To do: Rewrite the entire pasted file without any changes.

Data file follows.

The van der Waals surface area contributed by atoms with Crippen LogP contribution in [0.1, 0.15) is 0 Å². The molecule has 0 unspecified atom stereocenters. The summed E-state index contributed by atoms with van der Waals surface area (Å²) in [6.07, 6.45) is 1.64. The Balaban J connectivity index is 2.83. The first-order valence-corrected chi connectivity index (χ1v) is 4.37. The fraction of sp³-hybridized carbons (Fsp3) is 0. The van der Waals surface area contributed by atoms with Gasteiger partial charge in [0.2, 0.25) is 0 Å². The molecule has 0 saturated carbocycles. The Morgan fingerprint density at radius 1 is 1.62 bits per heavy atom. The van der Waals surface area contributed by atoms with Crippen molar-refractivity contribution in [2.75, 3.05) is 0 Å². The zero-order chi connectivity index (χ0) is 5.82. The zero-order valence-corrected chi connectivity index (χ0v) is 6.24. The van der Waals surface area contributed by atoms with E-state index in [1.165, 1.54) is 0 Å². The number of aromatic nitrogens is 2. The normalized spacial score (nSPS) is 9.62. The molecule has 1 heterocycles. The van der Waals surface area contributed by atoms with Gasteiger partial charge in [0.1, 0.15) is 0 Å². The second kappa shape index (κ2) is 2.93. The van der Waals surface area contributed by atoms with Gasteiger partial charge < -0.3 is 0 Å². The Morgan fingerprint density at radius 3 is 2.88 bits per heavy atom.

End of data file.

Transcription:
The van der Waals surface area contributed by atoms with Crippen LogP contribution in [0.1, 0.15) is 0 Å². The molecule has 0 unspecified atom stereocenters. The summed E-state index contributed by atoms with van der Waals surface area (Å²) in [6.07, 6.45) is 1.64. The Balaban J connectivity index is 2.83. The first-order valence-corrected chi connectivity index (χ1v) is 4.37. The fraction of sp³-hybridized carbons (Fsp3) is 0. The van der Waals surface area contributed by atoms with Gasteiger partial charge in [0.2, 0.25) is 0 Å². The molecule has 0 saturated carbocycles. The Morgan fingerprint density at radius 1 is 1.62 bits per heavy atom. The van der Waals surface area contributed by atoms with Crippen molar-refractivity contribution in [2.75, 3.05) is 0 Å². The zero-order chi connectivity index (χ0) is 5.82. The zero-order valence-corrected chi connectivity index (χ0v) is 6.24. The van der Waals surface area contributed by atoms with E-state index in [1.165, 1.54) is 0 Å². The number of aromatic nitrogens is 2. The normalized spacial score (nSPS) is 9.62. The molecule has 1 heterocycles. The van der Waals surface area contributed by atoms with Gasteiger partial charge in [0.1, 0.15) is 0 Å². The second kappa shape index (κ2) is 2.93. The van der Waals surface area contributed by atoms with Gasteiger partial charge < -0.3 is 0 Å². The Morgan fingerprint density at radius 3 is 2.88 bits per heavy atom.